I love physically-based rendering, and one of the most important aspects is making sure all your lighting is energy-conserving. Otherwise, you’re prone to end up with things that look too bright or too dark, and struggle with consistency in the look of your game.
One topic I’ve never seen covered when talking about energy conservation in games is wrapped diffuse lighting. It’s admittedly a bit of a hack, but it’s incredibly useful for lighting things like particles where a simple Lambert term doesn’t come close to representing light scattering through smoke. Particles are also effects that are no strangers to inconsistency – often made by a separate team who have to juggle with special case materials and lighting models, what hope do they have?
Unsurprisingly then, this issue reared its ugly head when I was implementing wrapped diffuse lighting for particles. One of our effects artists pointed out to me that they were looking far too bright compared with the rest of the scene. For example, compare these two spheres:
On the left we have our standard trusty diffuse lighting, whereas on the right we have wrapped diffuse – the wrapping is pretty extreme, in fact, as extreme as you can get, but it illustrates the point nicely. With wrapped diffuse we’ve added so much extra light onto the sphere! Thankfully, I was already sceptical about the energy-conserving nature of the default wrapped diffuse model, so I knew exactly where to start looking at the problem and pulled out a trusty pen and paper to run the maths.
First, let’s remember what performing standard diffuse lighting looks like.
float3 diffuse = LightColour * saturate(dot(N, L));
However, this isn’t energy conserving by itself. For it to be so, we need the integral over the hemisphere to obey the following rule:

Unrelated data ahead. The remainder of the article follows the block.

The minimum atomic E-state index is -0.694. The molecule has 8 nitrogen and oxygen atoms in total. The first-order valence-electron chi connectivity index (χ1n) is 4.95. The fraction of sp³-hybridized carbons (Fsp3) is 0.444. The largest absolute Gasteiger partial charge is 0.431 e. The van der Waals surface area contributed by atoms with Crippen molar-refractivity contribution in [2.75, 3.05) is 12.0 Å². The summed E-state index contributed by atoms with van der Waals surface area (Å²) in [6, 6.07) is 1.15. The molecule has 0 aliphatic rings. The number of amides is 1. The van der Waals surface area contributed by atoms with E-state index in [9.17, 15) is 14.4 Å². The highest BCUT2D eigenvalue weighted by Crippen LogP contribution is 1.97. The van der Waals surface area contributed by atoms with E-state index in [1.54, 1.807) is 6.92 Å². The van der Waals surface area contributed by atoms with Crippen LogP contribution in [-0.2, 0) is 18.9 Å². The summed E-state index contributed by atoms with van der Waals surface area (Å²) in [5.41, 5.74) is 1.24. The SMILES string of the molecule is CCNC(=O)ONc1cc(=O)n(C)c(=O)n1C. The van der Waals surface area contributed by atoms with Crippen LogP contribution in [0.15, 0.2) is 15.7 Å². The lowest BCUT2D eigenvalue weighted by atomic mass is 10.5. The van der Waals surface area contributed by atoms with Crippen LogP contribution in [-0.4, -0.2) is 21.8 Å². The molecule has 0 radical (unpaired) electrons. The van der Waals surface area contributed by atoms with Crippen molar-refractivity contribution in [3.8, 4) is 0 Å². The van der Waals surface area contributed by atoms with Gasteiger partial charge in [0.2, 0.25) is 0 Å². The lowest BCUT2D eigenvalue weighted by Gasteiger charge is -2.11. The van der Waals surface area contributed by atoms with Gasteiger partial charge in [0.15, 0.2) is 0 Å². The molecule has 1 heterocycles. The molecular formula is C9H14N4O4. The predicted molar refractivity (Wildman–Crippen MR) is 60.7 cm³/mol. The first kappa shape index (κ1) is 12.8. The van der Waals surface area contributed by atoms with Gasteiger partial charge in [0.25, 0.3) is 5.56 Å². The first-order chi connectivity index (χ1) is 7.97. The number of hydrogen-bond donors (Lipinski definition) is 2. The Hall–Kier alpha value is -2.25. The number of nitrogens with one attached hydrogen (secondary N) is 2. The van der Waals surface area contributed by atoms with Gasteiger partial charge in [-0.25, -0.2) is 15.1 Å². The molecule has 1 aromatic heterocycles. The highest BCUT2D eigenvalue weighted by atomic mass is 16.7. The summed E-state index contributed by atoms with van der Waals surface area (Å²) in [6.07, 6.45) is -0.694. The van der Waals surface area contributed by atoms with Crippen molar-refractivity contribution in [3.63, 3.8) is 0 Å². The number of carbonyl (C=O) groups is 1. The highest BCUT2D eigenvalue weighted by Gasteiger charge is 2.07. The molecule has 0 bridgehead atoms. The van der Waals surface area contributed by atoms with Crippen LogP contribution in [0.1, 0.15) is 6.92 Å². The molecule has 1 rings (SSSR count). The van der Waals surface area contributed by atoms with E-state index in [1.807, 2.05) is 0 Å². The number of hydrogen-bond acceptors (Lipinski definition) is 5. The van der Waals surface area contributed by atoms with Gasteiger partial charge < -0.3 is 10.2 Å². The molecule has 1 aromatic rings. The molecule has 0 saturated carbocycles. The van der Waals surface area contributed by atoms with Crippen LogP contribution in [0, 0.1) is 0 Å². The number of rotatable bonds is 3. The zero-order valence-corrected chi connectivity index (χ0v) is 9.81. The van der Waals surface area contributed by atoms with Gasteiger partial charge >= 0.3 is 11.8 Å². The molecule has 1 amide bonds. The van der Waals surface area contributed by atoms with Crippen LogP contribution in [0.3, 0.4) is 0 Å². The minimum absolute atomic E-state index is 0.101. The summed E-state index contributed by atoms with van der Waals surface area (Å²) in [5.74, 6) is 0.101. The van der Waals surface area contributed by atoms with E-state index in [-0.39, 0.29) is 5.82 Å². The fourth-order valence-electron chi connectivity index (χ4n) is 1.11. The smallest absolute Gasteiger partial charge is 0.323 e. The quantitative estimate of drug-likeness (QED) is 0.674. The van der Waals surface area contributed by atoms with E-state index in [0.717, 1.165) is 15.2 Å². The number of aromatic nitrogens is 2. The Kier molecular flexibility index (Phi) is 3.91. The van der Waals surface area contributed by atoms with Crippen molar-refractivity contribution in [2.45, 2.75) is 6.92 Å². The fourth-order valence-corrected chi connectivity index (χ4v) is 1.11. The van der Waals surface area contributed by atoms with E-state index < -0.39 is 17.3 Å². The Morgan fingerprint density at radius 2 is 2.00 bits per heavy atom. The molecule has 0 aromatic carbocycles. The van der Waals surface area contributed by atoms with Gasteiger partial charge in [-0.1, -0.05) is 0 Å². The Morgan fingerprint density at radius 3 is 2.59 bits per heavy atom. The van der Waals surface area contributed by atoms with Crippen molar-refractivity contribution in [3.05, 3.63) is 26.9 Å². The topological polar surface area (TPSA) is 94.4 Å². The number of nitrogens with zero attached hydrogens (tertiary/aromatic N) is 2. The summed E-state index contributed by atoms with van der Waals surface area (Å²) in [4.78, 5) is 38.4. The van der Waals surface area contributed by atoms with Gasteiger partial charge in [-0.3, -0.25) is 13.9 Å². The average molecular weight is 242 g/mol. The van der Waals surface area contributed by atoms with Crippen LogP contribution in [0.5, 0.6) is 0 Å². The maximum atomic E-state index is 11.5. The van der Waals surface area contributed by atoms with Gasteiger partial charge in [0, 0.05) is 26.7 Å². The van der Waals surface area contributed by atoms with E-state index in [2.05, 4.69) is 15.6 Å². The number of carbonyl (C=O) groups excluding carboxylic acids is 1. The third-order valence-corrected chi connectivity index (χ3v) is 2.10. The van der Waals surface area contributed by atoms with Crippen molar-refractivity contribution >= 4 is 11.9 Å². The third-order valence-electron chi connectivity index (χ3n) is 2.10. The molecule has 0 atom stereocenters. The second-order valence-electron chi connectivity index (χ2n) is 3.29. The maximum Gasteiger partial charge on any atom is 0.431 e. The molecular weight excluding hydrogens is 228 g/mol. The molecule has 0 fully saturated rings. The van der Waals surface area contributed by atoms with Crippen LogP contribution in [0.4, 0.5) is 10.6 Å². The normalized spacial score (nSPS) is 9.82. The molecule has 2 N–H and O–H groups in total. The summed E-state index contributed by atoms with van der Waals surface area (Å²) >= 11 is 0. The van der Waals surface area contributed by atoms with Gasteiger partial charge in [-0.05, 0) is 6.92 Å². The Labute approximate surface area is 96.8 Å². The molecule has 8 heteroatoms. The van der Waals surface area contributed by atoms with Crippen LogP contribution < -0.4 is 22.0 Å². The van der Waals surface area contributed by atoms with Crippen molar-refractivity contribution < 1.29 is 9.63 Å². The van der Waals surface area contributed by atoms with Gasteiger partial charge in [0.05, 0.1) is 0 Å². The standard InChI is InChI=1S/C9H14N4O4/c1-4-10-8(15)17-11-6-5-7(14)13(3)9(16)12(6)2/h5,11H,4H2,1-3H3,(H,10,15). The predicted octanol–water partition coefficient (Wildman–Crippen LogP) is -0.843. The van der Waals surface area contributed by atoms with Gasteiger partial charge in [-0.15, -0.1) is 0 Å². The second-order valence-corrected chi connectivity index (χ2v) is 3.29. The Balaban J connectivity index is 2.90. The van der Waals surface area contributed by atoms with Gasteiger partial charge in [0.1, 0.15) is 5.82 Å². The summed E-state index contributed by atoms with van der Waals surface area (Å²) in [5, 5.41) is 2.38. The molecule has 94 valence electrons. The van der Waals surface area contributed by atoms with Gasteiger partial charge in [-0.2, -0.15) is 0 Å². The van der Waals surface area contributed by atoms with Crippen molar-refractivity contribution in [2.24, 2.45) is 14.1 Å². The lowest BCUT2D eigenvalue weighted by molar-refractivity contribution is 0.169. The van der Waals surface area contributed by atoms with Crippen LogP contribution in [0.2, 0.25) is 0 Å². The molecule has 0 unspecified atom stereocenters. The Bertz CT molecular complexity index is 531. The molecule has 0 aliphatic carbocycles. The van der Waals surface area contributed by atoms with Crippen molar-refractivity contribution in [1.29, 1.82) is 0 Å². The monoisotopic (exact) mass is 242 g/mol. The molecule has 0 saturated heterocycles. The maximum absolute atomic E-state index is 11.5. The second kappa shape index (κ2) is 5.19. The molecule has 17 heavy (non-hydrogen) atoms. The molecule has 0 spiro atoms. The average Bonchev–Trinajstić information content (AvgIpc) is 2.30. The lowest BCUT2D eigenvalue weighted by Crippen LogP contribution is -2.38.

If we rewrite this as a double integral in polar coordinates, we find out that
(This is explained in more detail, including why we need that mysterious extra sine term in ).
So actually, standard diffuse lighting doesn’t conserve energy – we actually need to divide by π. However, this is just a constant factor so we usually just ignore it and assume that our lights are just π times too bright. Yeah, this is a little confusing, but it’s one of those little annoyances you just have to remember… especially when you do energy-conserving specular and you have to remove factors of π from those equations too.
Now we can turn our eyes to wrapped diffuse lighting. We adjust our cosine term (dot product between the normal and the light) so that the light wraps around the sphere by an adjustable amount. The code is as follows:
// w is between 0 and 1
float3 wrappedDiffuse = LightColour * saturate((dot(N, L) + w) / (1 + w));
For this equation, we can’t just integrate this over the hemisphere to calculate our energy conservation factor – now the lighting is wrapped so it extends further around the sphere. So instead of integrating between between 0 and ½π, we need to integrate between 0 and α, where α is such that:
Or in other words, we integrate around the sphere until the lighting becomes zero, then we stop.
So let’s get started! First, we’ll normalise by π right at the very beginning so we don’t have to worry about it at the end:
We can immediately evaluate the outer integral and pull a constant term out of the integral completely:
Using a useful trigonometric identity, this becomes:
Now we’re ready to integrate!
Evaluating this leaves us with:
Another trigonometric identity allows us to get rid of that pesky 2α:
Now we can use our identity for α to remove all the cosines completely:
This collapses down to the amazingly simple:
That’s a really, really nice result, and means we simply have to divide by the above to achieve energy conservation. Thus when writing code for wrapped diffuse lighting, it should really be:
// w is between 0 and 1
float3 wrappedDiffuse = LightColour * saturate((dot(N, L) + w) / ((1 + w) * (1 + w)));
If we think about it for a bit, this actually makes sense on a purely intuitive basis. If we wrap our lighting all the way around the sphere, so w = 1, then we get a normalisation factor of
So our lighting is covering twice the surface area (the full sphere instead of just the hemisphere), and thus it is half as bright.
Let’s look at some pictures to see what it looks like with a couple of different values for w. Standard wrapped diffuse lighting is on the left, whilst our new energy-conserving model is on the right:
For w = 1.0:
For w = 0.5:
After all that, we can use wrapped diffuse on our particle effects, or anything else we choose, fully confident that they’ll blend in properly with the rest of the scene, with the added benefit that the cost of this extra energy conservation term is minimal (or free, if you don’t need w to be variable).
Hopefully now I’ll never see the old wrapped diffuse model used again!